Calhoun’s vision of Americans conquering space seemed even more possible with Samuel Morse’s invention of the magnetic telegraph.
Are we teaching a generation of students the habits of anxious & depressed people?
Florian Baur from Byton talks about how their autonomous cars are prepared for the “sharing economy” of the future.
How did Justice Abram Smith of Wisconsin challenge the Fugitive Slave Act of 1850?
Jesse Norman leads our discussion of Adam Smith as the the father of both economics and social psychology.
At TechCrunch Disrupt we talk with Starkey Hearing Technologies and Pinpoint Pharma about their newest medical devices and technologies.
Who created the Republican Party?
P.J. O’Rourke offers comedic relief about the state of our politics from his unique journalistic perspective influenced by the “sunshine” of the 1960s.
At TechCrunch Disrupt, Nick Whitehouse from McCarthy Finch and Vinod Chandrashekar from 6figr.com discuss the automation of white-collar jobs.
This is an updated version of our episode from July 3, 2018. We discuss how John C. Calhoun led the charge in believing slavery to be a “positive good”.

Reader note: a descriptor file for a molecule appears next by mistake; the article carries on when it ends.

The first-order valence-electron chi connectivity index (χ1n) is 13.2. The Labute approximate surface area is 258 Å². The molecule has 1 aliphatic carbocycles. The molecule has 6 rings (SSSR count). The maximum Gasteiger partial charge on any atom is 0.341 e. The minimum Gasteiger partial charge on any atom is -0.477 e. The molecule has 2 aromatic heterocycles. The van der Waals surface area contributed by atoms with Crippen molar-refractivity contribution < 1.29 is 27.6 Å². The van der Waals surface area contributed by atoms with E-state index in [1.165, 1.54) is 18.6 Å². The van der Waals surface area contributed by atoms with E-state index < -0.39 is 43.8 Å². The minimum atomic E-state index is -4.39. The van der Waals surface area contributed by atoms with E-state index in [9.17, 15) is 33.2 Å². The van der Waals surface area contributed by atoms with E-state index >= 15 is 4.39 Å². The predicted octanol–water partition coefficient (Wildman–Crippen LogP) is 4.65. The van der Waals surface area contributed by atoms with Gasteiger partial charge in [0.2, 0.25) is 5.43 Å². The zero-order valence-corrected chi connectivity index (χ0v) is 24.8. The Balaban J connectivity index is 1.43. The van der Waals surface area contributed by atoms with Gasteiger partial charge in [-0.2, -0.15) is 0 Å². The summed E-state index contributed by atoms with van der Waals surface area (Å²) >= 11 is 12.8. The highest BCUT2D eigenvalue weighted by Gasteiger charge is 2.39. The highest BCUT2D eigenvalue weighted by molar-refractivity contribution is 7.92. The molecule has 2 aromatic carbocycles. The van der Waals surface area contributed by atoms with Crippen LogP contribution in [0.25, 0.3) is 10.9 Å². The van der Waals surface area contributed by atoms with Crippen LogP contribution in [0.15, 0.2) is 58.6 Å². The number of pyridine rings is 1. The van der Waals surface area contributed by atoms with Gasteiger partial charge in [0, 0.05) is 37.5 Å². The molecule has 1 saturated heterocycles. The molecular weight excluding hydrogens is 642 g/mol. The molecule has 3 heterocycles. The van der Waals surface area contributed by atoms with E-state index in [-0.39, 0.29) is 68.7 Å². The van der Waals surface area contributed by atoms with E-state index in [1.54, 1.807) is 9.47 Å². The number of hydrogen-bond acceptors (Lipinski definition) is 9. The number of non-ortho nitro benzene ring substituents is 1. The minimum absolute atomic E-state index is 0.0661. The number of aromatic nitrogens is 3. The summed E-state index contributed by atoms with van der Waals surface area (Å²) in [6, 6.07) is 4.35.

Who was Stephen Douglas and, more importantly, what did his political attitude represent in a time defined by scheming politicians?
Is the United States the most fearful country in the world?
Artificial intelligence is here and changing our daily lives, but should we be concerned about the prospect of a hostile and hyper-intelligent AI?
What would prevent the United States from the impending disastrous split over the “slavery issue”?
Do enough people benefit from public transit considering the amount of money poured into these politically-driven transportation endeavors?
Does Augur, a decentralized prediction market platform, represent the future of the world of betting? Does it serve as a valuable market for knowledge?
Our lengthy debate about who Van Buren really was as a person and as a President continues with new thoughts from Jeff Hummel.
Matthew J. Moore discusses how Buddhism may align with libertarian tendencies; most importantly the need to think for yourself.